8. Now in the first place, dedication involves original proprietorship. The proprietor of land may dedicate in one of two ways. He may do it by express grant. In such a case the law requires a donee. If the property is transferred it must vest in some living agent, that is to say, either in a trustee or a body of trustees, who represent the beneficial interest, hold the property for the uses specified and execute the trust. The Civil Courts will in case of need administer or control the administration of the trust provided the trust is valid by the general law. But a man cannot, as it seems to me, divest himself wholly of all interest and title in immoveable property without vesting it in some legal person. He may, however, and this is the second method, dedicate his land without any formal transfer or specific act of dedication. The common example is that of the dedication of a public way. There are countless public roads as to which the date and manner of dedication are left in obscurity. The fact of dedication is proved by long user, while the date and often even the person of the actual dedicator are presumed. Inasmuch, as the subsequent user constitutes the proof of the prior act of dedication to which such user is referable, it is only from the user that the extent of the dedication can be presumed. Limited user is evidence of a limited dedication. Mr. Ameer Ali in his work on Muhammadan Law, Volume I, 3rd Edition, at page 374, states as follows:
9. 'A wakf, says the Raddul Muhtar, may be established without any evidence of the waqif's declaration. This is the doctrine laid down by Abu Yusuf and the Jurists of Balkh such as Abu Jaafar and others follow this view: Khassaf also has adopted it' and later on, 'so also in the Kazikhan a waqf may, according to the Jurists of Balkh, be validly established by evidence of reputation. If the dedication is one within the knowledge of the general public as a matter of notoriety like the waqf of Amr-ibnal-Aas (the Amru of European history) it can be established by the evidence of user for the purposes of the dedication.' In this particular case it must be taken to have been found as a fact that there was an implied dedication of the graveyard with a reservation of the produce of the land in favour of the dedicator as evidenced by the user.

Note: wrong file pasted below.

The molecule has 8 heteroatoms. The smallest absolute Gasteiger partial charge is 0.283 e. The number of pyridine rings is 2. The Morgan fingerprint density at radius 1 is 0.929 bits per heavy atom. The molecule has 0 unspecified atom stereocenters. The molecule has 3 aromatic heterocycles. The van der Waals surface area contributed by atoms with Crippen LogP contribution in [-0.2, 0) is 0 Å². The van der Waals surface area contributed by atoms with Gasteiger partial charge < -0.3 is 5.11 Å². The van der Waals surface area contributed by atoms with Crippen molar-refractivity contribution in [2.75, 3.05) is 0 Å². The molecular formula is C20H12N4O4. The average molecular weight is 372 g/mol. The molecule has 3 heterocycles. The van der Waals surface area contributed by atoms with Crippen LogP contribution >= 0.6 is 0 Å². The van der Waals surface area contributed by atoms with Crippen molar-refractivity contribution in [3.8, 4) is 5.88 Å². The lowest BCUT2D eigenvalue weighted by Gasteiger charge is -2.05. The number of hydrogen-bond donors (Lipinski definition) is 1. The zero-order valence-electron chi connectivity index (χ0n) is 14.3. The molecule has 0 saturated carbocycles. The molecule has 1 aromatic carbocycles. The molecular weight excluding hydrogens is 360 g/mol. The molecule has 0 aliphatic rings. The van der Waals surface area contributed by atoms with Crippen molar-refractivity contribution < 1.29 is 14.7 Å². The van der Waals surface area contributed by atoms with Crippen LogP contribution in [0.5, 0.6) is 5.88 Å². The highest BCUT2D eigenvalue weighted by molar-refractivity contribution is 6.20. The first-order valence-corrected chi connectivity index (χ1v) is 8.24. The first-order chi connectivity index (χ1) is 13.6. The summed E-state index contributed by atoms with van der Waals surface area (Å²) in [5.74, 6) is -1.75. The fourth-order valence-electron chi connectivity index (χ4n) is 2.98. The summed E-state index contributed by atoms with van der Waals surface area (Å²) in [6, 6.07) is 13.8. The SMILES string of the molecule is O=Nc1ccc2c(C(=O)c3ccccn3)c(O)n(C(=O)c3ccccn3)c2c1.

10. It, therefore, follows that the dedicator had no intention of parting with the proprietorship in the soil, that he did not intend to divest himself of the produce of the soil such as the fruit from the trees or fallen timber and that he intended the ground itself to be used by this particular Muhammadan mohalla or brotherhood for the burial of their dead. The presence of a fakir on the spot is not inconsistent with this limited dedication and the fact that he received fruit from time to time is not inconsistent with the finding that the plaintiffs always took the produce. There is no evidence of any endowment for the maintenance of a fakir and such persons are usually supported by the casual donations of the charitable largely inspired and excited by their own efforts.
11. Now apart from any question of the general Muhammadan Law, I can see nothing in such a dedication repugnant to the general law or to justice, equity and good conscience. In substance I can see no difference between an express dedication limited to special uses for secular purposes and one similarly limited for religious purposes. What may be limited by express grant may be equally limited under an implied grant.
12. I was, however, pressed very strongly by the respondents' Counsel that such a dedication would be contrary to Muhammadan Law and an offence to the Muhammadan community and my attention was not unnaturally drawn to Section 37 of the Bengal, North-Western Provinces and Assam Civil Courts Act of 1887. That section strictly limits my power and compels me to apply the Muhammadan Law to this case so far as it is applicable. All the parties in this dispute are Muhammadans and, therefore, the mischief aimed at by the Act does not arise. It is not a case of applying Hindu usage or English usage to Muhammadans.
13. Now property dedicated to religious purposes or to the service of the Almighty is called 'waqf' which really means 'tied,' there being frequently a person called waqif (?) who is the person to whom the property is tied and who is a sort of trustee of it. It is quite clear from the teachings of the highest authorities from early ages that a partial dedication to God was regarded as an abomination (see quotation from Abu Yusuf in Hedaya, page 233, given in Wilson's Digest of the Anglo-Muhammadan Law, page 363). That is to say, to adopt one of the illustrations given, there could not be a good dedication of land to be consecrated to the worship of God and to be used in alternate years of tillage. It would be an abomination. That is the Muhammadan view and it is in consonance with the principles of most other religions. There is no difficulty in applying that view to land dedicated for a mosque. It is difficult to conceive how such land can be used as a mosque without the proprietor being divested of all actual use and enjoyment in it. It is clear, however, that under the Muhammadan Law there may be limited dedications. I need not enumerate examples. It was admitted at the Bar that it might be so.